When I met John Jackson Miller at MidSouthCon in 2012, I was immediately taken by him. He started with Star Wars and went through his list until he got to something that I really liked – Iron Man. But it was how he treated fellow writer Janine Spendlove that got me all googly-eyed over him – when he found out she worked in Washington, he started showing her a story line that took place in the very rooms she worked in – and then gave her a copy of each of the comics. (She later took them and read them in several locations around the world.) I’ve said it before – I like writers for the people behind the books (or comic books) and this is no exception. Because of that, I bought a comic on the spot and it’s one of my most treasured posessions.
Anyway, before I get all mushy, here he is…
Let’s start with the basics. Who are you?
I am John Jackson Miller. Greetings.
Tell us (briefly) about you…
For many years I was the editor of the trade magazine for the comic book industry. Ten years ago I began writing comic books on the side, and for the last five years I’ve been writing comics, fiction, and games full-time.
…and a bit about what you’ve written…
I am the author of two Star Wars prose books: the Knight Errant novel and the Lost Tribe of the Sith short story anthology. I’ve also written more than 100 comic books which have been collected into a few dozen graphic novels. Those comics range from Star Wars to Indiana Jones to Iron Man to Mass Effect.
…and what you’re working on right now.
Releasing this fall we have the Star Wars Lost Tribe of the Sith – Spiral comic series from Dark Horse. This is the comics sequel to the prose book available now from Del Rey. I also have been working on a number of Simpsons comics stories, with a couple of them coming out this fall and more next year. I also have a number of other fiction projects that I’m working on including a couple of things of my own, and some other things I’ve still got under wraps. People can find out more about what I’ve been doing on my website, http://www.farawaypress.com.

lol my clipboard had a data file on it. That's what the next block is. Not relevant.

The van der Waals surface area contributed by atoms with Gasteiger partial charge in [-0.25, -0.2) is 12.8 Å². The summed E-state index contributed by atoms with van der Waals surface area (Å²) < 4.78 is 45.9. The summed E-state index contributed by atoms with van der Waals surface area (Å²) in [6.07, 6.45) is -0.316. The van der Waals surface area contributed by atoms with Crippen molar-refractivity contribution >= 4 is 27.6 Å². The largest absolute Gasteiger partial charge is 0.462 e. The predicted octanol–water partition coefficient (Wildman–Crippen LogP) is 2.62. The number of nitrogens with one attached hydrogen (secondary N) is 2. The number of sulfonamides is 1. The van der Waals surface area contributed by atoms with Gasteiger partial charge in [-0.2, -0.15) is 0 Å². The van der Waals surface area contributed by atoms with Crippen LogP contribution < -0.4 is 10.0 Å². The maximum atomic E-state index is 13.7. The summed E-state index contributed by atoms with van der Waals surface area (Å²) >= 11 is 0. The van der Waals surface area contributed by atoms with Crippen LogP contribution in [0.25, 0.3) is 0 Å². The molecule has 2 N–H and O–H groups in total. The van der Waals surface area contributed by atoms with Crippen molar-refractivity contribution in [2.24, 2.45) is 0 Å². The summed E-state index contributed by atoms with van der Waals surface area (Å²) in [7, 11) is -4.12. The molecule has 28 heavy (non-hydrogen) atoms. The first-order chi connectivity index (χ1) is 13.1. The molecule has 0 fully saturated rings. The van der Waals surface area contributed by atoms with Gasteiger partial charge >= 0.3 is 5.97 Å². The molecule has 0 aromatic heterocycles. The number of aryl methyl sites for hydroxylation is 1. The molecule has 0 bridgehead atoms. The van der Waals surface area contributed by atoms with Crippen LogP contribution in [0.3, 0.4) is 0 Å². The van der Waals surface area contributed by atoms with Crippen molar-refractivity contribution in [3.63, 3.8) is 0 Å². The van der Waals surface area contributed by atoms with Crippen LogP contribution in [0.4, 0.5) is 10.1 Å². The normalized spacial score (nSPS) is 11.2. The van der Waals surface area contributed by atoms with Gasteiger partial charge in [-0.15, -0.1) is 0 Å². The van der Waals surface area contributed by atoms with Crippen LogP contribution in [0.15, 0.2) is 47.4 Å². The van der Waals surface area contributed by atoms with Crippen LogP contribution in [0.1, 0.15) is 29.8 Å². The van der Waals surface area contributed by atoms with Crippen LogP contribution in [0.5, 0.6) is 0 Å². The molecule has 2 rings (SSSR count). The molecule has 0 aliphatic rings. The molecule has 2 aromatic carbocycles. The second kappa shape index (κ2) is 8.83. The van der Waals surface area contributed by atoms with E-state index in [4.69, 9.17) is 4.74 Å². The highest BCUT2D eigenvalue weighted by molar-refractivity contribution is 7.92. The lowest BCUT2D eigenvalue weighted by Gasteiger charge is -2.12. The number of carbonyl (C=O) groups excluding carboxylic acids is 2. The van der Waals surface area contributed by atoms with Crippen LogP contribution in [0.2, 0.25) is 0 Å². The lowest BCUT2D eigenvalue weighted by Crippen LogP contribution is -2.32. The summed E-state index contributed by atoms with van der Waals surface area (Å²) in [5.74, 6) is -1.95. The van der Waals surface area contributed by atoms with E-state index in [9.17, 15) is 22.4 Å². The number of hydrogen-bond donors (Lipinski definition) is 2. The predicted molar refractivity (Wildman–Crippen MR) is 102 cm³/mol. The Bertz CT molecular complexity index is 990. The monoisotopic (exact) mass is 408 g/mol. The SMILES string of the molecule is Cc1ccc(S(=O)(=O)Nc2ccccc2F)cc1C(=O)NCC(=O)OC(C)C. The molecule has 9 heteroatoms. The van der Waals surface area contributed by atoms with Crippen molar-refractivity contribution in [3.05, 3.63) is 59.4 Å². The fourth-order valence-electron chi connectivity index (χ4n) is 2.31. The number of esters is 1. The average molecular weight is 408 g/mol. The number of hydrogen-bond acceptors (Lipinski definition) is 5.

I am also a researcher into comic book circulation history, and my research can be found on my Comichron website: http://www.comichron.com.
What are your earliest book-related memories?
My mother was a grade school librarian and so we always have had books around. I always joke that where other people’s mothers threw their comic books away, my mother encouraged me to put mine in alphabetical order. Then there was one summer during which I got to help her organize a school library that had previously fallen to ruin, and so spent almost the entire time hiding in a corner reading this book or that one. It was a great way to spend the summer!
What are your three favorite books?
Oh, that’s not a fair question… I don’t think I can narrow things down to that degree. There were certainly books that I was obsessed with that one time or another in my life. Arthur C. Clarke’s 2010, for example, is one of the reasons that I took Russian in college. I’m a big fan of the novel and movie Contact by Carl Sagan. In college, I was on a serious Tom Clancy kick. I adore the Horatio Hornblower novels. I love all the books by P.G. Wodehouse. And that doesn’t even get in the comic books. So it’s hard to narrow down.
How many books to do you read at any given time? What are you reading now?
I have a terrible habit of switching between books. I have about 20 different books that I’m in the middle of and I return to them depending on my mood at the end of the day. So when I do dig into a book that I can’t put down, that means it’s pretty special. Most recently, the book that I’ve started reading is The Making of the President by Theodore White. I tenderly read a lot more nonfiction than fiction for fun.
Finish this sentence; when I curl up with a book, I ___
…sometimes have a tendency to fall asleep. This is the problem when you reserve most of your reading for bedtime!
To re-read or not to re-read that is the question.
There are some books that I’ve reread several times. Generally, that qualifies as comfort reading!
How likely are you to read a book that’s been recommended to you?
Well, the book can get into the line, but there are a lot of other books in the queue already!
How likely are you to recommend a book (that isn’t yours)?
I have done it now and again. I am unlikely to recommend a book I haven’t read yet, which may be why I don’t do a whole lot of recommendations. Because I have so many books that I’m still trying to get to, if it’s not often that I’m able to recommend a book in a timeframe that’s helpful for other authors’ marketing.
What do you look for in a good book?
What everybody also is looking for. Engaging characters, an interesting story, and something that will teach me something I don’t know.
Why do you write?
Take the previous sentence and switch all the subjects and objects. Basically, I right for the same reasons that I read.
If you couldn’t be a writer, what would you be?